Habitual toll offenders in Dallas County facing outstanding balances of tens of thousands of dollars are the focus of this week’s installment of The Dallas Express‘ Most Wanted.

DX has been highlighting the Most Wanted offenders of Dallas-Fort Worth in this new biweekly series. Earlier this month, a spotlight was put on Dallas’ Most Wanted murderers. This week, we’re looking at toll violators who have, for whatever reason, been identified by Dallas County as its Most Wanted offenders.

Since the Texas Department of Transportation began enforcing scofflaw legislation passed in 2013, tolls have become so abundant across the state that one might think they could have led Benjamin Franklin to put them on equal footing with death and taxes.

The Lone Star State punishes those who fail to pay tolls with a criminal misdemeanor. However, an outstanding balance can also result in several other nuisances for drivers, such as a registration block on their vehicle after 100 or more unpaid tolls and two notice of nonpayment issuances in a year. That freeze can only be removed once a driver has paid the outstanding fines.

Here is a rundown of the top five toll-dodgers wanted in Dallas County as of June 20:

Keondrick B. Williams tops the Most Wanted list with an outstanding balance of $116,696.18. The Dallas motorist has allegedly paid nothing towards this balance, which dates back to 2014.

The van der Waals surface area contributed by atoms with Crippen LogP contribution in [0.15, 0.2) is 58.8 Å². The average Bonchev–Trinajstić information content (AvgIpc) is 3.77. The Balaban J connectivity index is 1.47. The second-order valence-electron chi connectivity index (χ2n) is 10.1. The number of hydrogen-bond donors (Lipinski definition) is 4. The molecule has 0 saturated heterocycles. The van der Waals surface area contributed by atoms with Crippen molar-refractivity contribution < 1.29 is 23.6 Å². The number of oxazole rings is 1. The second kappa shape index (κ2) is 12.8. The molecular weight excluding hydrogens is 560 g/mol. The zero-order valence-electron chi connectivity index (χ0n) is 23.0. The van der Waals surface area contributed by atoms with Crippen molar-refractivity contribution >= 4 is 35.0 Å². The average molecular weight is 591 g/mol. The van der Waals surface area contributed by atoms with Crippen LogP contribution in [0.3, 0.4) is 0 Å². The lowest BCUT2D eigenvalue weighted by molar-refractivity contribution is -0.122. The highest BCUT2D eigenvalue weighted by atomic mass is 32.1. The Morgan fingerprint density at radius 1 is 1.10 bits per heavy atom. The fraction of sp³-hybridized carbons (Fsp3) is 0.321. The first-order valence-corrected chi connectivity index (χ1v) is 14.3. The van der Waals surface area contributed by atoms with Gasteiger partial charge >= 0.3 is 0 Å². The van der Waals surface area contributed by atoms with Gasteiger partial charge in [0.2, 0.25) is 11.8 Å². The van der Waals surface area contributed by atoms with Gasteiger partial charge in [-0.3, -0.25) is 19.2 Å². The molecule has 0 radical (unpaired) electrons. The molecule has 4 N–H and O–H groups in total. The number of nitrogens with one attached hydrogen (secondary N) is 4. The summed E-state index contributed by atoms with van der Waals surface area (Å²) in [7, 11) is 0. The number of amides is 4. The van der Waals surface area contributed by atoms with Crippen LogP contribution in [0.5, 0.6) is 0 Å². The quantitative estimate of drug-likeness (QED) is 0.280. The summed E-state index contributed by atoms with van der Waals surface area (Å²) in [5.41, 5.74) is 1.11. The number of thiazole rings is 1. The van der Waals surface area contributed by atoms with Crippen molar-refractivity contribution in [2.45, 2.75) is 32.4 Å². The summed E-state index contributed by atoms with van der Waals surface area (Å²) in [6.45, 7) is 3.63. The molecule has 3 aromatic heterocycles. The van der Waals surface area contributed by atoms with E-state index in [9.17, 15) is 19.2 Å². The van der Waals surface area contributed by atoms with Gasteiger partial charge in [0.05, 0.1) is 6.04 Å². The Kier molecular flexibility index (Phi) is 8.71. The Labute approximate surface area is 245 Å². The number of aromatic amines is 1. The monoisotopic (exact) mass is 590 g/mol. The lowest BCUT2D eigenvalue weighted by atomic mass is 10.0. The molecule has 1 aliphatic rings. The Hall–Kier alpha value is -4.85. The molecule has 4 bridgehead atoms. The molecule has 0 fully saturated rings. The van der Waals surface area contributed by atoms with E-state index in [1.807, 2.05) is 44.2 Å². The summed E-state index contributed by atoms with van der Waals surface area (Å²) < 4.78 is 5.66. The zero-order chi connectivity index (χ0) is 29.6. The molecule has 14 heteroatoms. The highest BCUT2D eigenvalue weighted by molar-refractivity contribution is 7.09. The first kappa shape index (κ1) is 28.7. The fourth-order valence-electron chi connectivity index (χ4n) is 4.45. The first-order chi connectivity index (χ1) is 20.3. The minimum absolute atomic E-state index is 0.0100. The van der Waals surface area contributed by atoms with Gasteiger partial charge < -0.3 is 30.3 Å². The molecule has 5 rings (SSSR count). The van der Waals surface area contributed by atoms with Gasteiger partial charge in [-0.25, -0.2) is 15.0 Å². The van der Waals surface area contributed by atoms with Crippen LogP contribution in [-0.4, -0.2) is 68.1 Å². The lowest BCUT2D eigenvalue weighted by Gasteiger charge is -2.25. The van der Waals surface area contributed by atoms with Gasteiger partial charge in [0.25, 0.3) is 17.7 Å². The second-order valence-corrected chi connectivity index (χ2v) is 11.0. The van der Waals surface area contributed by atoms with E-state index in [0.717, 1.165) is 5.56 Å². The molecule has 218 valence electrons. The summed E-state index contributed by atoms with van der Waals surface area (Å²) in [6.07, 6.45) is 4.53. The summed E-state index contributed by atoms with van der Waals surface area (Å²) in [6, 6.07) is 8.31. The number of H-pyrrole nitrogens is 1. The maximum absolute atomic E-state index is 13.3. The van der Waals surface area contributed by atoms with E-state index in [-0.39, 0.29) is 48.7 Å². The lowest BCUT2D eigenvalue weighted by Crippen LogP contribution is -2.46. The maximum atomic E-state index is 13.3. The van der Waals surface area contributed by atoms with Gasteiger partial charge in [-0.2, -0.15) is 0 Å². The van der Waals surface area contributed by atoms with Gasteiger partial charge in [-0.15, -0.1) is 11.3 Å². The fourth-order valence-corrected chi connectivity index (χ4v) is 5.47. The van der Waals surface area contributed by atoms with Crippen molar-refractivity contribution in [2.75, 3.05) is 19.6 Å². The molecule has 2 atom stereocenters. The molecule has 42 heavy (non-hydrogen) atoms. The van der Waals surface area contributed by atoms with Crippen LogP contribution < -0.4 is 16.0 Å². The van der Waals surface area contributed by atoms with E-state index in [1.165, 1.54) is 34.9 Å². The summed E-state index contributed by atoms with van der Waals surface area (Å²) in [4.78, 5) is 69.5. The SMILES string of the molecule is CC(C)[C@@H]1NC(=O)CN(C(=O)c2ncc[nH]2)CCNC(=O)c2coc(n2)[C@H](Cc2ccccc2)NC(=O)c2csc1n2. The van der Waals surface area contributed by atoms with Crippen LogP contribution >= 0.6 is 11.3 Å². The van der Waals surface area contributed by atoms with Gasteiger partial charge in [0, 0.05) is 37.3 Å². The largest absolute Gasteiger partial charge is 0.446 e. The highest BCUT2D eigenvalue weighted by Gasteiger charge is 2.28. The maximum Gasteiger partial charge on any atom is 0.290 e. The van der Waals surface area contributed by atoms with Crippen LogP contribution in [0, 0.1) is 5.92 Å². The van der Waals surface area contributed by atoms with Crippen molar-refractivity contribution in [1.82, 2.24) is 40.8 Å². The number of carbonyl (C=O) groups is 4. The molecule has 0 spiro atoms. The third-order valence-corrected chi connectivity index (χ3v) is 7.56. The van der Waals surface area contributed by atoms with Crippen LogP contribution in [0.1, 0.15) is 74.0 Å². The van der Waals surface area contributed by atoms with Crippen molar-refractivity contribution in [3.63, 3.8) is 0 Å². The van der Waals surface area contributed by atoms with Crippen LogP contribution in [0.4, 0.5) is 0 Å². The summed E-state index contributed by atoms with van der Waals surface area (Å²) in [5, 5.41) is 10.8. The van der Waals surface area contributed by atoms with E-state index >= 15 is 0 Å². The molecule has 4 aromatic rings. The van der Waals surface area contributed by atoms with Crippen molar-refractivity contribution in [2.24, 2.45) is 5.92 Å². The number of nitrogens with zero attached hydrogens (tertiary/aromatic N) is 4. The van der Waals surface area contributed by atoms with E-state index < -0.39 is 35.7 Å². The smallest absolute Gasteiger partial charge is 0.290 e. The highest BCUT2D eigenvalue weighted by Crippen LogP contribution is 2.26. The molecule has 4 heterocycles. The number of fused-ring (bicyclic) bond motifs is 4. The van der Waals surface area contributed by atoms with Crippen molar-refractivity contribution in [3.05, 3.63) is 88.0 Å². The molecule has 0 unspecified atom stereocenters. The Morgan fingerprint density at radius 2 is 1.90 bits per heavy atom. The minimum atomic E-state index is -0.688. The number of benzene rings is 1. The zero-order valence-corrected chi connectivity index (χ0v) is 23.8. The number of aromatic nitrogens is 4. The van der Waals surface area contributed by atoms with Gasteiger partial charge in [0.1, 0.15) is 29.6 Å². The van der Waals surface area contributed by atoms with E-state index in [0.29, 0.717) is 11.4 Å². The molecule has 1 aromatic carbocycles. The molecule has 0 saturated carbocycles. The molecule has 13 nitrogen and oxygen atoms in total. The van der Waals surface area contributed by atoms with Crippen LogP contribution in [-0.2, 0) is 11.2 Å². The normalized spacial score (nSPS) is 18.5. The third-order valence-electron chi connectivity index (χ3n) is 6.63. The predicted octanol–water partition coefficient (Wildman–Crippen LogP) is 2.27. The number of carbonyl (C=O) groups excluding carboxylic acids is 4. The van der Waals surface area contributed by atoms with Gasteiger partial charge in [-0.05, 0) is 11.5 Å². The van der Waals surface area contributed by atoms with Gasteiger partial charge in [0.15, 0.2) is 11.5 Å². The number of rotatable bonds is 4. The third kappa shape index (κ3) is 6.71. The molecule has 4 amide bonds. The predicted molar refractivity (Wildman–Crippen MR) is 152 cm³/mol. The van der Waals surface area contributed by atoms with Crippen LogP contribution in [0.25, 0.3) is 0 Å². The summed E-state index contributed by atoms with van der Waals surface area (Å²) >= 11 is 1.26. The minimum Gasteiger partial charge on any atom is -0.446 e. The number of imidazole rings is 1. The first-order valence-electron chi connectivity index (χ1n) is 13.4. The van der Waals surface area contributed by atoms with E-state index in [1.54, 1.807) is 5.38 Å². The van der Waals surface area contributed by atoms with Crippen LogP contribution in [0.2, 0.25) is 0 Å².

James M. Johnson of Irving has the second-highest outstanding toll balance. He reportedly owes the North Texas Tollway Authority (NTTA) $83,192.41, and his offenses date back to 2013.

Jermey Smith, another Dallas motorist, is sought for $76,660.72 in allegedly unpaid tolls dating back to 2013.

Delfino Perez Jr. of Duncanville also appears on this list due to toll violations dating back to 2013. According to records, he would have to pay $66,850.46 to set things right with county authorities.

Janet Garcia, a motorist from Rowlett, has offenses dating back to 2014 for a total balance of $64,139.35.

Although NTTA could not confirm the outstanding balances of those listed on the Dallas County website, its media relations manager, Michael Rey, explained to DX that habitual violators (HVs) constitute a significant problem, even if they represent a small minority of the customers using its toll roads.

“These are not drivers who once happened onto a toll road and quickly got off. These drivers have routinely used toll roads and do not pay,” he said.

Rey added that NTTA is a not-for-profit entity that does not receive tax dollars, meaning that tolls are an important funding source for building and maintaining roads to keep up with the region’s explosive growth.

In Dallas County, a total of 397,018 HVs — identified by their license plates — logged over 70 million unpaid rides on toll roads since 2013. Roughly 30% of the outstanding toll balance of over $131 million has been resolved by just over 120,000 HVs as of June 20.

Alongside leveraging enforcement actions against HVs, NTTA offers them installed payment agreements to help see that their large balances are resolved.

“Our overall goal is always the same — collect tolls due and get customers back to good standing,” Rey said.